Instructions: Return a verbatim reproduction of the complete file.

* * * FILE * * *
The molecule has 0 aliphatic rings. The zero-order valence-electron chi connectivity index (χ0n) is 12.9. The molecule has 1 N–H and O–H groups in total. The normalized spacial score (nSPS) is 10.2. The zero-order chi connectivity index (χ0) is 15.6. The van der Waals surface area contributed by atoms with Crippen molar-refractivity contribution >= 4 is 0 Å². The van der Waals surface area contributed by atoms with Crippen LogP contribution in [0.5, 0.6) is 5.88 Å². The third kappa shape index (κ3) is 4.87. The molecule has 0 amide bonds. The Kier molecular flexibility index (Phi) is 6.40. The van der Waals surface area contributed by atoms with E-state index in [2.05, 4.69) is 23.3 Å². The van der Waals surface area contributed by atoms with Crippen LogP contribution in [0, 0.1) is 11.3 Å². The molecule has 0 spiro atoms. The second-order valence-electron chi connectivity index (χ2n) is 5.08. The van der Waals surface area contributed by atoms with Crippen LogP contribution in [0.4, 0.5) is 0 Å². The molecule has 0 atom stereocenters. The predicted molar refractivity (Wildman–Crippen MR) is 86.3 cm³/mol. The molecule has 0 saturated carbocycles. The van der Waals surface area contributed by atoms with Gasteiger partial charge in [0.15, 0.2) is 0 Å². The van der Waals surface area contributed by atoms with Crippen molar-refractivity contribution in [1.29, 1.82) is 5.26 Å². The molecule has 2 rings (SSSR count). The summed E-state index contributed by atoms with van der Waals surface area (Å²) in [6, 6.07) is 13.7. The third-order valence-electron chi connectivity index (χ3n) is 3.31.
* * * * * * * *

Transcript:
The molecule has 0 aliphatic rings. The zero-order valence-electron chi connectivity index (χ0n) is 12.9. The molecule has 1 N–H and O–H groups in total. The normalized spacial score (nSPS) is 10.2. The zero-order chi connectivity index (χ0) is 15.6. The van der Waals surface area contributed by atoms with Crippen molar-refractivity contribution >= 4 is 0 Å². The van der Waals surface area contributed by atoms with Crippen LogP contribution in [0.5, 0.6) is 5.88 Å². The third kappa shape index (κ3) is 4.87. The molecule has 0 amide bonds. The Kier molecular flexibility index (Phi) is 6.40. The van der Waals surface area contributed by atoms with E-state index in [2.05, 4.69) is 23.3 Å². The van der Waals surface area contributed by atoms with Crippen LogP contribution in [0, 0.1) is 11.3 Å². The molecule has 0 spiro atoms. The second-order valence-electron chi connectivity index (χ2n) is 5.08. The van der Waals surface area contributed by atoms with Crippen LogP contribution in [0.4, 0.5) is 0 Å². The molecule has 0 atom stereocenters. The predicted molar refractivity (Wildman–Crippen MR) is 86.3 cm³/mol. The molecule has 0 saturated carbocycles. The van der Waals surface area contributed by atoms with Gasteiger partial charge in [0.15, 0.2) is 0 Å². The van der Waals surface area contributed by atoms with Crippen molar-refractivity contribution in [1.29, 1.82) is 5.26 Å². The molecule has 2 rings (SSSR count). The summed E-state index contributed by atoms with van der Waals surface area (Å²) in [6, 6.07) is 13.7. The third-order valence-electron chi connectivity index (χ3n) is 3.31.